Product Review: Alter.
Alter is a new horror streaming platform, featuring short films and series from new and award winning creators.
Much like its sister station, Dust, Alter is a short-film focused curator taking advantage of YouTube’s hosting capabilities. The service is new but growing quickly, with a keen eye towards picking up critically-awarded shorts as well as up and coming new talent. While the focus is on horror, within that genre Alter manages to have an impressive variety. A small library of exclusives makes me hopeful that Alter will not just collect but expand the reach of its genre.
I’ll let the creators introduce the product in their own words –
ALTER is a new horror brand for novel and grounded stories exploring the human condition through warped perspectives. Giving voice to emerging, diverse and established filmmakers, ALTER’s owned and operated channel is distributed across YouTube and Facebook where two short films or series are released each week. In addition to curating and distributing award-winning content, ALTER develops unique stories with some of the most innovative minds in the genre through its ALTER Studio projects – which are not bound to a particular platform or format.
You can add alter to your YouTube rotation or check out the films on their website – www.watchalter.com. The site basically embeds the YouTube hosted videos, but does provide a decent synopsis and links to creators’ promotional pages or other resources.
Zip, Zilch, Nada.
There’s not much fancy going on here. The site embeds the video from YouTube, so your visual quality is standard. Most videos run decently in 1080p HD, and I didn’t notice any issues with streaming quality. On the site itself, there isn’t any indication of a rating system. On YouTube, anything that might get you an R rating is annotated as “Uncensored.”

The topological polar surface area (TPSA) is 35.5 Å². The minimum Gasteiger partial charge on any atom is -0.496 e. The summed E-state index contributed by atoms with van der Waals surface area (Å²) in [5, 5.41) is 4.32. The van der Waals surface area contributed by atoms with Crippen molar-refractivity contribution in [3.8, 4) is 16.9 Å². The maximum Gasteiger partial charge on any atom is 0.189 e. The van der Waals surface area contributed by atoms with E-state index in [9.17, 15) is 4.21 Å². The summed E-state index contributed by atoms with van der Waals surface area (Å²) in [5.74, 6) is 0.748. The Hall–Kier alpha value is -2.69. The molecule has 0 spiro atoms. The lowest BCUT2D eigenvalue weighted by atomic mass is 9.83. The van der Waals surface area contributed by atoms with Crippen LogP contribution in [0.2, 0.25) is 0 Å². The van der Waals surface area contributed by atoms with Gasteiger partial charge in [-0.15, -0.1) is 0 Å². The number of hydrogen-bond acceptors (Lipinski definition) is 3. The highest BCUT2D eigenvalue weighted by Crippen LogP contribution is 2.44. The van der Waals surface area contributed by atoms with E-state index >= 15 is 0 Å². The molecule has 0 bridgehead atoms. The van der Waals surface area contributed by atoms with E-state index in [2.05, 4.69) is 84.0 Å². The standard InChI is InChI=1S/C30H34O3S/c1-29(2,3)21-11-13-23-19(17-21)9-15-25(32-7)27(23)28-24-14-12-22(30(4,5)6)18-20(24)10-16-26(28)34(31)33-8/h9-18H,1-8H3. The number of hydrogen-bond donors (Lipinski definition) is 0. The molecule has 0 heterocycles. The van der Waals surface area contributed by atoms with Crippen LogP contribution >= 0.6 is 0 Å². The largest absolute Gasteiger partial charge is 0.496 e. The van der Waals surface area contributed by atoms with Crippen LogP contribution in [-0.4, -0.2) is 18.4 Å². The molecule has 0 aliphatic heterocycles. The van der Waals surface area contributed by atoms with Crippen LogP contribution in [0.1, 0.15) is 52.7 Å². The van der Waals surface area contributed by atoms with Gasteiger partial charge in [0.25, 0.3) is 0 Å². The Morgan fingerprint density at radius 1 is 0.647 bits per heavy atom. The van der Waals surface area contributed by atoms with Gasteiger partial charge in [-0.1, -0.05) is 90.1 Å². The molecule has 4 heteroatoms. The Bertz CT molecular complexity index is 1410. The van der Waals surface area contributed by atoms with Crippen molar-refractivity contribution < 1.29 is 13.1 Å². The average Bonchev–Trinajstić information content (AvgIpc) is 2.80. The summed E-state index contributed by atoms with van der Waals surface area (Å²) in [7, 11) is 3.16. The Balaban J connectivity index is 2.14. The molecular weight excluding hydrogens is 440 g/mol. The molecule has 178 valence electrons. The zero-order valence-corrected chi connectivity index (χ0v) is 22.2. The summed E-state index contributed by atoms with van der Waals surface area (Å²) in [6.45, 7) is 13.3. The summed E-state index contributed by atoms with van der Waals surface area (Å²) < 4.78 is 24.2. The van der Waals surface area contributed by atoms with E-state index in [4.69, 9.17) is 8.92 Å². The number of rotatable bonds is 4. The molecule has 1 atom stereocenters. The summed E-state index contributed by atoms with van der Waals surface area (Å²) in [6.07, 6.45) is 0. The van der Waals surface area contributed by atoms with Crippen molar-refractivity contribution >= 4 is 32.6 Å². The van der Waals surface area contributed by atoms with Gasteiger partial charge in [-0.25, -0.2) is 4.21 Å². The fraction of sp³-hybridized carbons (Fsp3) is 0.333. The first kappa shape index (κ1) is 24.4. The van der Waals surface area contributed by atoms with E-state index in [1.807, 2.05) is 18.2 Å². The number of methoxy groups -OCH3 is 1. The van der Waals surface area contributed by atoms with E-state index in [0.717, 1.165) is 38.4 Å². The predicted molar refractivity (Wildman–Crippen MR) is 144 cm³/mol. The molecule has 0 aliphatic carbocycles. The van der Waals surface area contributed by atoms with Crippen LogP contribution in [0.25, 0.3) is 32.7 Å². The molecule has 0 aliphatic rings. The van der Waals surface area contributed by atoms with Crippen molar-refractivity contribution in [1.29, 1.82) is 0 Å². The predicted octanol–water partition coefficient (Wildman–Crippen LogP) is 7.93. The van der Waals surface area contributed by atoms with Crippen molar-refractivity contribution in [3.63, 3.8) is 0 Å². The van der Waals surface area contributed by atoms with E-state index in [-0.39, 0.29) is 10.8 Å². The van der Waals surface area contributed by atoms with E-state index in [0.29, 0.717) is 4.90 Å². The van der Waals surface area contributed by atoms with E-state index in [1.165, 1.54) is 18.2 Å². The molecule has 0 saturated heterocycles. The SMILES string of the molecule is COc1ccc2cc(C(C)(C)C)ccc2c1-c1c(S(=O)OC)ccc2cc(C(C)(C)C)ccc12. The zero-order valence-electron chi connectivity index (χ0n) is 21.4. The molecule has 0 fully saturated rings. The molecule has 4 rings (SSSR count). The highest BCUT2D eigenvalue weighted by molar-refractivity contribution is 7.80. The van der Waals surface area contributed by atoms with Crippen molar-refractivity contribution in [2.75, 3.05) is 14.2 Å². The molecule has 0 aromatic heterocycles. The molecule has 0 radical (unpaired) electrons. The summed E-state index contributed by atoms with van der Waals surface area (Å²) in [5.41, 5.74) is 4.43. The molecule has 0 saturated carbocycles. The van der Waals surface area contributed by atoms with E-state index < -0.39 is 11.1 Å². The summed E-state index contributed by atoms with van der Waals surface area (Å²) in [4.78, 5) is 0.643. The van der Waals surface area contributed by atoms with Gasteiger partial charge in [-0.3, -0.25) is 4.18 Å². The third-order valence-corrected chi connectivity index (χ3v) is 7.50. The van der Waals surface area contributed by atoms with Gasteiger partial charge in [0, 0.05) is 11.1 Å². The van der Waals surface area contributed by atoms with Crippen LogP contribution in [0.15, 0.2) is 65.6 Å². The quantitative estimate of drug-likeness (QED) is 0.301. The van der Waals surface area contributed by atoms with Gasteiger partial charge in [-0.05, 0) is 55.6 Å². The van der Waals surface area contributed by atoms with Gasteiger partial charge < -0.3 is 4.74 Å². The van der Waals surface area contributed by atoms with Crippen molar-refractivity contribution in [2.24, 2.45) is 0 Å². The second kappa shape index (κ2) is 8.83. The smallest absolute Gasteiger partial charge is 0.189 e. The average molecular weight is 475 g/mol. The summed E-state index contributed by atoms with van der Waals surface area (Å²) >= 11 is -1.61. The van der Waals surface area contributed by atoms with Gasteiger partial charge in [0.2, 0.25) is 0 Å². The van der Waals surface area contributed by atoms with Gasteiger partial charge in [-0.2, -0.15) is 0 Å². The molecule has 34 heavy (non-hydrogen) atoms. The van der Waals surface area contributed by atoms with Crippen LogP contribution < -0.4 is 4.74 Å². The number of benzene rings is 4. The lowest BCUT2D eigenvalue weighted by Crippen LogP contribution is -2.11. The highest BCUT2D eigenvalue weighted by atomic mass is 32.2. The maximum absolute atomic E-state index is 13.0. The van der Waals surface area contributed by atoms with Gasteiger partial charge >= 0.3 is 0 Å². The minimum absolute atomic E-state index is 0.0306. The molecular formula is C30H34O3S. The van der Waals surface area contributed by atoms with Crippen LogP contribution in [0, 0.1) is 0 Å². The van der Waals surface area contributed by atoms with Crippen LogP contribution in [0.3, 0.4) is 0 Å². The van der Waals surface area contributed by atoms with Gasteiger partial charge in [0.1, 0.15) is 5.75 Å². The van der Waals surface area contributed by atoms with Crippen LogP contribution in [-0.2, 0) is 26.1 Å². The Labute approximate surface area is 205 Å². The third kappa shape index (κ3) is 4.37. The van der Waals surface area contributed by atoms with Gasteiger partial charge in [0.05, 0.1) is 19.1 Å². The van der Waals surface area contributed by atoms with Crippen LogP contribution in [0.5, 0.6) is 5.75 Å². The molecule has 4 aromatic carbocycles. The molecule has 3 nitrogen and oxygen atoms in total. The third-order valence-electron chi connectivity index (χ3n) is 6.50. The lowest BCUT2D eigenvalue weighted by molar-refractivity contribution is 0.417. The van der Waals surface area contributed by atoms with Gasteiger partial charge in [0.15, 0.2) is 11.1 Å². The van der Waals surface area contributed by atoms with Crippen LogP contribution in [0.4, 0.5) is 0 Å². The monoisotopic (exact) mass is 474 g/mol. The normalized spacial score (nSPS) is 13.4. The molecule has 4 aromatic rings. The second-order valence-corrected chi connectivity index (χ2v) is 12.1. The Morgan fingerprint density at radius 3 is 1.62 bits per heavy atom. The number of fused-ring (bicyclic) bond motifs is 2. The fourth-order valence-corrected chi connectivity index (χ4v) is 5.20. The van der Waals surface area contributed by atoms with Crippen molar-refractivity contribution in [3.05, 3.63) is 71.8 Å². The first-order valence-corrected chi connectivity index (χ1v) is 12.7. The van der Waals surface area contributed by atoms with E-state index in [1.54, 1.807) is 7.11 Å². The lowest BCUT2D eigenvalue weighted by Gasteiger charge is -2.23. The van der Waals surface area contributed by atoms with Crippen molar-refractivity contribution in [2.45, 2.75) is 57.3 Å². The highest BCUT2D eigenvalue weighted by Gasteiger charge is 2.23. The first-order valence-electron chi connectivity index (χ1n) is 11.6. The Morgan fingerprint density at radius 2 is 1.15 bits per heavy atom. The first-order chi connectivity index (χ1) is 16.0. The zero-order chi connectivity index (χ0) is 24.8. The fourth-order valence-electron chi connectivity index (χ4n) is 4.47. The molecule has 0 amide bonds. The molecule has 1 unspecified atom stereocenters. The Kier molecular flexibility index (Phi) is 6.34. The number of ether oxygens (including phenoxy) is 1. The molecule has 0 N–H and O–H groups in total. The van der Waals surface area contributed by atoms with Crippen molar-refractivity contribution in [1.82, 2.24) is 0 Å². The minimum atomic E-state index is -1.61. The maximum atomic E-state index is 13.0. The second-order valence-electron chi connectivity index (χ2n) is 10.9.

I feel like you get more utility out of the YouTube channel than the actual site. There is an over-crowded News page and the aforementioned links on the site, plus it has an eye-friendly black background instead of YouTube’s shocking white backsplash. Besides that, YouTube is just much better at curating and organizing the content. It’s readily apparent which films are series and which are stand alone shorts, and there’s even some attempts to create playlists based on themes or aesthetics.
Alter really shines on selection. For a recently launched platform (seems to have started uploading around May 2018), the service has quite a lot on offer. There’s around 70 shorts so far, with nearly that many Q&A features on the News page. There are half a dozen original/exclusive offerings, and at least one ongoing series, The Outer Darkness. The bulk of the library is, understandably, the short films, but there’s enough alternative content to warrant a peek.
The films seem to run the gamut in terms of traditional MPAA rating schemes. The Dollmaker, which we reviewed, would probably get a PG, while other offerings are certainly on the harder side of an R rating. Thematically, you get pretty much every variety of horror. There’s monsters and ghoulies, psychopaths and serial killers, psychological thrillers, and even some science fiction. The films range from super shorts at around 3 minutes to standard shorts of 10-15 minutes. There are very few that stray over the 15 minute mark.
Alter shows a ton of potential, and seems well positioned to become a player in the growing short film streaming landscape. It has a solid infrastructure, though I think that Dust managed a bit more variety when it came to its industry insider content. The selection of films, which is added to every Tuesday and Thursday, certainly does not disappoint. If the News features and the original content continues to grow, I could see Alter becoming a destination for fans, like AMC’s Shudder.